With budget cuts looming, the Pentagon should focus on adaptability—not just technolgy
Adaptability, not technology, will win the wars of the future.
"Some people had to go to some real shit holes to escape him."
Updated at 3:03 p.m. When U.S. Ambassador to Kenya Scott Gration resigned his position early this morning, he said in an emailed statement, “differences with Washington regarding my leadership style and certain priorities lead me to believe that it's now time to leave." That's putting it gently. A former State Department official with a long service record in the Africa bureau and a former ambassador told me that Gration’s tenure in Kenya was marked by constant friction with his superiors and a refusal to abide by State Department protocol and security measures.
I've been offline most of the day on a cross-country flight (fittingly enough), so apologies if the point has already been made. But this detail from this weekend's Times profile of Romney's body-man, Garrett Jackson, struck me as not-at-all flattering to the presumed nominee. I'm frankly shocked that Jackson confirmed it: Mr. Jackson, a University of Mississippi graduate and a licensed pilot, was applying to the Air Force’s officer training school when he took the job with Mr. Romney. Mr. Jackson once acted as co-pilot for a flight Mr.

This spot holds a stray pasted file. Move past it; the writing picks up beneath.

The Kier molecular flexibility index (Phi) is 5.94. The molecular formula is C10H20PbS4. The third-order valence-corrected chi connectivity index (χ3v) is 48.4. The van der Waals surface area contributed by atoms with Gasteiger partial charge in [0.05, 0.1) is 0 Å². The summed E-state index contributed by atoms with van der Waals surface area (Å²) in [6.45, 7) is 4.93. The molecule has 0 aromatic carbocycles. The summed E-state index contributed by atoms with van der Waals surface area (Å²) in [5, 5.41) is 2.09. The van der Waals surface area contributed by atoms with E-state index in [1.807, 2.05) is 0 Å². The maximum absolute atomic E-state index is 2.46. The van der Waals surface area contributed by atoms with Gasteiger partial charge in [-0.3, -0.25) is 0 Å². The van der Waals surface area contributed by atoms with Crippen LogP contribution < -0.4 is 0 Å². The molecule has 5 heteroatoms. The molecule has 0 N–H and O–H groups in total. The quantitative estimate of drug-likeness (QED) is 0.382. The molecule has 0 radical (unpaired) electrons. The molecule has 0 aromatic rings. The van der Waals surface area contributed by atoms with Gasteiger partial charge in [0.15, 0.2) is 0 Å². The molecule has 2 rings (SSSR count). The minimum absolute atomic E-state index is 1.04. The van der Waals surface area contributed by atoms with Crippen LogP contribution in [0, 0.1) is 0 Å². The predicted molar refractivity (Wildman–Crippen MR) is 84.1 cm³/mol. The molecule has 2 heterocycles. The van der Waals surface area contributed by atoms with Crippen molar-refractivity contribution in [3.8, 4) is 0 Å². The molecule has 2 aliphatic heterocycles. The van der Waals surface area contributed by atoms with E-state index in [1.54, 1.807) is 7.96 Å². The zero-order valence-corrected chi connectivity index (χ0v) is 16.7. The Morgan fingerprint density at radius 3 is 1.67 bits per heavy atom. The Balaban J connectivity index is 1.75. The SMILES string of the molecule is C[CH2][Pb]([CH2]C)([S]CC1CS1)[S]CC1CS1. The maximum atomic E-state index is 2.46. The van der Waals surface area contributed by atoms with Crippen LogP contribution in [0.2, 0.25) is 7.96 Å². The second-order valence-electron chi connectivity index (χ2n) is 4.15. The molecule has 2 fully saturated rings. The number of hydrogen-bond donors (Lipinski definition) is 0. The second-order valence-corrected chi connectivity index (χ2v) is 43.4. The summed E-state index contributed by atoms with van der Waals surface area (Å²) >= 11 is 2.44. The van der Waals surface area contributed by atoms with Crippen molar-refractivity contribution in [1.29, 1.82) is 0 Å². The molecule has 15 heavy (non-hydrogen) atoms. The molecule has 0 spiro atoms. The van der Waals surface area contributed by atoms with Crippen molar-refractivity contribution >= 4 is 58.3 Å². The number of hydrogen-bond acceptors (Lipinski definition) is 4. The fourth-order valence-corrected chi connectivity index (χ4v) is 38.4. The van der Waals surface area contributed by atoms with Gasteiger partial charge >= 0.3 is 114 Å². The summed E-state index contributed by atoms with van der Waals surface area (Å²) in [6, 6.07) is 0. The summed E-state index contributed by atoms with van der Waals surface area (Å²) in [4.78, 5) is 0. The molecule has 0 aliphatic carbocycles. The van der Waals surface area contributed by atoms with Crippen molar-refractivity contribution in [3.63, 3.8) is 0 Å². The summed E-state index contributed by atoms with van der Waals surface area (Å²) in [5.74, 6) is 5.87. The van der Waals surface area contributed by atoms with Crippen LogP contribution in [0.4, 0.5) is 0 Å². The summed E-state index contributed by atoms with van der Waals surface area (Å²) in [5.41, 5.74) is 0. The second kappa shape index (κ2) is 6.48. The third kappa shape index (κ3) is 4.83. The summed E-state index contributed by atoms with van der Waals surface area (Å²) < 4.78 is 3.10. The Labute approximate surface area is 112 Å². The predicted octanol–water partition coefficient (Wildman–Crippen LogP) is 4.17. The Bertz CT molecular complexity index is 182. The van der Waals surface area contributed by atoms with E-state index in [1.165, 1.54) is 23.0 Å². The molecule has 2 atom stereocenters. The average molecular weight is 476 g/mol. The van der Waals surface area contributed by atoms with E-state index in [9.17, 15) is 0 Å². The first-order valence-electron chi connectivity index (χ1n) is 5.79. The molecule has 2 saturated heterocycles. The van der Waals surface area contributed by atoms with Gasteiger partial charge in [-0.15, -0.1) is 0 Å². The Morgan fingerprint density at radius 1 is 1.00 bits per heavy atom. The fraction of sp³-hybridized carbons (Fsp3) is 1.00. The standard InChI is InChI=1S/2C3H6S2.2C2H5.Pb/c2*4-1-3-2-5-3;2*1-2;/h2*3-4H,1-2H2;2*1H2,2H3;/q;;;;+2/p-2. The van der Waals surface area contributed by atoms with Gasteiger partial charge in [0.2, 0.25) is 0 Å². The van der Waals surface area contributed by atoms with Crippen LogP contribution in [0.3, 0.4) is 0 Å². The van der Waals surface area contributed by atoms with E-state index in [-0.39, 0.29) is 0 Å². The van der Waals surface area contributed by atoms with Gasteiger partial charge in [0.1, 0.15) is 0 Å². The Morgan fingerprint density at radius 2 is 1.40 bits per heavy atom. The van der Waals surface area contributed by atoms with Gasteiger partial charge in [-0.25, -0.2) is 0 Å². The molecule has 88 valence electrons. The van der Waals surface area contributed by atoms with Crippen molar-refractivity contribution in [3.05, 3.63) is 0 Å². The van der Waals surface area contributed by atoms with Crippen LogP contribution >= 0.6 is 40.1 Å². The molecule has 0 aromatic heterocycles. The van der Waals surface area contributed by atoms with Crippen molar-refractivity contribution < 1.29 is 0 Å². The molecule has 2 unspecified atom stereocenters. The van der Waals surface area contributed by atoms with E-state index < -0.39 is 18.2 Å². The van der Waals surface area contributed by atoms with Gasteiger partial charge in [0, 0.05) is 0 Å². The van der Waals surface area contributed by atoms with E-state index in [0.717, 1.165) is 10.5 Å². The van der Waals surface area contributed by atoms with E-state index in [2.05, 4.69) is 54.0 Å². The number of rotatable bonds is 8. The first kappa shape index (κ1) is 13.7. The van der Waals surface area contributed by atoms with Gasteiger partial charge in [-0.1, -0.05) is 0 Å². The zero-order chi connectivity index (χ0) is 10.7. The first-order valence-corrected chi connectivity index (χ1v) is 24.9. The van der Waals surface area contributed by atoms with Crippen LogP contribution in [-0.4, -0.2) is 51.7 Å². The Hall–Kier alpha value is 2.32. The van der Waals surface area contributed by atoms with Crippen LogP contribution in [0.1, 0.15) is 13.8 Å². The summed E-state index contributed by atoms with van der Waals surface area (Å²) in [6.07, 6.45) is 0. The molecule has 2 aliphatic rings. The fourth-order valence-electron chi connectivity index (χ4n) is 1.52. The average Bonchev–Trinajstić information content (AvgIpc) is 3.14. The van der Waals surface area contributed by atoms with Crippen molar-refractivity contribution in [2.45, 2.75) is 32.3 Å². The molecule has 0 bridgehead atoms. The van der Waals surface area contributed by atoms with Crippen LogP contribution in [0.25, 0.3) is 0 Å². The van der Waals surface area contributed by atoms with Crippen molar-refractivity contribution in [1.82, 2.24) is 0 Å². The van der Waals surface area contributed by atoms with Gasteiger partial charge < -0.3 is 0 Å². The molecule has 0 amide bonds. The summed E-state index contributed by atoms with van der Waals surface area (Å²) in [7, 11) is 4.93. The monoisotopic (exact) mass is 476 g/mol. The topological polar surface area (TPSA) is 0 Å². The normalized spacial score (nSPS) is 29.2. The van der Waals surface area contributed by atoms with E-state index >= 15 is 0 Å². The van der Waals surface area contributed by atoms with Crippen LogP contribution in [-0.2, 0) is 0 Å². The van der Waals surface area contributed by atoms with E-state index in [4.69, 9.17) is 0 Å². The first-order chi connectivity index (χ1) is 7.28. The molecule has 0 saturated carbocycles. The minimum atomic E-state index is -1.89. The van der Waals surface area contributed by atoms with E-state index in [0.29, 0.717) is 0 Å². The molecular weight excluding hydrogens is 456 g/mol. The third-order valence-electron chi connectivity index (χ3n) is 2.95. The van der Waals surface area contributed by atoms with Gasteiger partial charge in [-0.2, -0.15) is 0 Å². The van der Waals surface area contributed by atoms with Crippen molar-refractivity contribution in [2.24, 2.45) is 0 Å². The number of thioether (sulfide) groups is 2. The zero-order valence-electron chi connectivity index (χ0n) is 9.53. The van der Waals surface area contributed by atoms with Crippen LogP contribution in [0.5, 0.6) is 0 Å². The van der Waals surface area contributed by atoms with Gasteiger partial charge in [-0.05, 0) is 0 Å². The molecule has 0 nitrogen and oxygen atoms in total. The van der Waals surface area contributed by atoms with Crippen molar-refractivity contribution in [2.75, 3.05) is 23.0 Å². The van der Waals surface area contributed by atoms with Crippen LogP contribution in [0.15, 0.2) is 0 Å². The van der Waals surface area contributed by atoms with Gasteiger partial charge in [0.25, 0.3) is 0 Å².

“The list of controversies grows weekly,” Ethan Bronner and Isabel Kershner, filing from Jerusalem, write in The New York Times.
Cliff Robertson died the other day. He was 88, and I suppose he was what is called an establishment figure. Long ago he had won an Oscar for his performance in Charly (1968) about a retarded man who is given an experimental drug that lets him find genius (and his doctor, Claire Bloom) but then slips back to being a fool, and he was perfectly OK in the film if you can manage to sit through it now, in which case you may surmise that nearly any actor in that begging role might have won the Oscar.
Moments after signing the repeal of Don’t Ask Don’t Tell in December of last year, President Obama looked up to a cheering crowd, smiled, and announced, “This is done.” But last week’s news that the Air Force had discharged an airman in April on the basis of his sexuality indicates that the abhorrent policy lives on. In the face of the resulting media firestorm, the Pentagon quickly released a statement implying that its hands were tied: The airman had voluntarily outed himself, and then asked that his discharge be expedited.
This year, the United States will spend at least $700 billion on defense and security. Adjusting for inflation, that’s more than America has spent on defense in any year since World War II—more than during the Korean war, the Vietnam war, or the Reagan military buildup. Much of that enormous sum results from spending increases under presidents George W. Bush and Barack Obama. Since 2001, military and security expenditures have soared by 119 percent. For most of that time, of course, the United States has been fighting two wars. Yet that’s not the cause of the defense-spending explosion.